Protests and Politics Echo 1968

Downtown Raleigh Saturday night
N&O photo, Robert Willett

2020 feels like 1968.

Peaceful protests erupt into looting and burning. Police battle demonstrators in the streets. Black Americans vent their rage and frustration.

In 1968, Dr. Martin Luther King’s assassination in Memphis lit the fires. This year, it was the death of George Floyd at the hands of policemen in Minneapolis.

In 1968, the nation was already divided by the Vietnam war – and protests against the war. This year, our nerves were already rubbed raw by the Covid pandemic, the economic meltdown, stay-home orders – and protests against the orders.

Then, as now, there was the sickening sense that the floor under American society was collapsing.

1968, like 2020, was a big election year. 1968 ended 36 years of Democratic dominance in Washington, since FDR’s election in 1932. It ushered in an era – more than half a century now – dominated by a Republican Party dependent on white Southerners and dedicated to the proposition that government is the problem, not the solution.

In 1968, an anguished President was trapped inside the White House by protesters chanting, “Hey, hey, LBJ, how many kids did you kill today?” Four years after winning a historic landslide, he withdrew as a candidate for reelection. His dream of a Great Society slipped away.

Today inside a White House again surrounded by protesters, an angry President lashes out at critics, the media and political opponents. Four years after winning a historic upset, he fears his dream of a smashing reelection victory fueled by a rising economy is slipping away.

In 1968, Democrats’ election hopes were shattered when their national convention in Chicago exploded in violence. This year, the Republican convention will be in Charlotte, assuming the city and state can come to terms with the Republican Party and President Trump over Covid precautions.

They also must consider the risk that Charlotte could attract a volatile mix of protesters against racism, “tyranny”-protesting Reopeners and camo-clad white nationalists waving Confederate flags and wielding assault weapons.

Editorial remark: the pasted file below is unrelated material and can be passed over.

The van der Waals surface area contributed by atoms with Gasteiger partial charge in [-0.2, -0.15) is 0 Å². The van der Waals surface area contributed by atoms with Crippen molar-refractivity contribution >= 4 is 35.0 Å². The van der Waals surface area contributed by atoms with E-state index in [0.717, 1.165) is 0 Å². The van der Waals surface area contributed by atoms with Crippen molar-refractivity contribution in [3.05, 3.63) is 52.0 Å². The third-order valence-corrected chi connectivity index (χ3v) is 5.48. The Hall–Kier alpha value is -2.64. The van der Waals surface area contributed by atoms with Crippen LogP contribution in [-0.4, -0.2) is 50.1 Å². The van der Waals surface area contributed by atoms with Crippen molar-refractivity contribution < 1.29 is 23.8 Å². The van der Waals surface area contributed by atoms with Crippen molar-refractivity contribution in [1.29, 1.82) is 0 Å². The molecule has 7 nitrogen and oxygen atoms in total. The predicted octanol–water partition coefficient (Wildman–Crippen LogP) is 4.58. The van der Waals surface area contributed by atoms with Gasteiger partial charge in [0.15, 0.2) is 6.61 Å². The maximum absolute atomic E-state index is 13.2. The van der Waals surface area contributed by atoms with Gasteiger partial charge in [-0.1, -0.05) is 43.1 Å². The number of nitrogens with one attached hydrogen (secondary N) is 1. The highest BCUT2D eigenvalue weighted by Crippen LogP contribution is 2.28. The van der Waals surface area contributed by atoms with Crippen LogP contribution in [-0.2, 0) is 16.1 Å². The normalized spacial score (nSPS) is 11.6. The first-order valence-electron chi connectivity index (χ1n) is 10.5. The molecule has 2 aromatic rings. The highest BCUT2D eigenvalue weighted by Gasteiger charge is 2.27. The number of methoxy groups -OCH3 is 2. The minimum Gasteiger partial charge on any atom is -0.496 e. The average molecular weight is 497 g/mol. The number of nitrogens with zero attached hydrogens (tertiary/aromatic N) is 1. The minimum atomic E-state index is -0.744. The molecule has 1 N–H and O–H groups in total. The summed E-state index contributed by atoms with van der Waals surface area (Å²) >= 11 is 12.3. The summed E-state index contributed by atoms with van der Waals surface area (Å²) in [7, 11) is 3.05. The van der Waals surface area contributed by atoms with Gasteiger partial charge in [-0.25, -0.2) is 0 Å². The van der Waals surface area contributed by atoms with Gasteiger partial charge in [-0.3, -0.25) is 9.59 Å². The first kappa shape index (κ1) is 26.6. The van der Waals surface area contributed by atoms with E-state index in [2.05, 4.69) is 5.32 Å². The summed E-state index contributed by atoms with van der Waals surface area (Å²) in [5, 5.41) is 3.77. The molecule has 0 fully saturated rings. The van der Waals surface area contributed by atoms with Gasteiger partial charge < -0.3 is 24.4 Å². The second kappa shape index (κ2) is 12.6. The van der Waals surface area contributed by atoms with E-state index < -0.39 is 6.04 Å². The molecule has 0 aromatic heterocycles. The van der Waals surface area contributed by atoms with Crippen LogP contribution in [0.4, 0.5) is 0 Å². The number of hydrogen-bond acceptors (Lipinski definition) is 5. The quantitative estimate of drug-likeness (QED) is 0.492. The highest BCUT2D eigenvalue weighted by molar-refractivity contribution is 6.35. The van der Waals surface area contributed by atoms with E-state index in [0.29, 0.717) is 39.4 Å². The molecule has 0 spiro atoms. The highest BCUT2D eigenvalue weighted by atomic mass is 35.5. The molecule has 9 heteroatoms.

We don’t want Charlotte to be to 2020 what Chicago was to 1968.

Then, the violence in Chicago and the riots nationwide set off a white backlash that helped elect Richard Nixon President. George Wallace, running as a third-party candidate, fanned the flames.

Nixon benefitted from Democratic disarray, Roger Ailes’ TV genius and Strom Thurmond’s Southern Strategy. Republicans began their rise in North Carolina and the South. In 1972, North Carolina elected a Republican governor and a Republican Senator named Jesse Helms.

It almost didn’t happen. Vice President Hubert Humphrey, the seemingly hapless Democratic candidate, nearly caught Nixon in the final days.

Former North Carolina Governor Terry Sanford and his chief political adviser, Bert Bennett, helped lead Humphrey’s national campaign. Bennett said years later that Humphrey would have won with another week.

But he didn’t. Nixon won and promised to “bring us together.” But he didn’t. The Vietnam War dragged on, and our racial divide persists today.

Politics, like life, rarely moves in a straight line. We don’t control events; they control us.

Even people with power – Governor, President, police chief, protest organizer – are no more in control than a ship in a storm is in control of the winds and waves.

A few months ago, we thought this election would be about impeachment and a roaring, soaring economy.

Then a virus kills 101,000 Americans and puts millions out of work.

A white policeman keeps his knee on a black man’s neck for almost nine minutes even after the victim pleads “I can’t breathe.”

An angry protester throws a firebomb.

History pays no attention to human intention.

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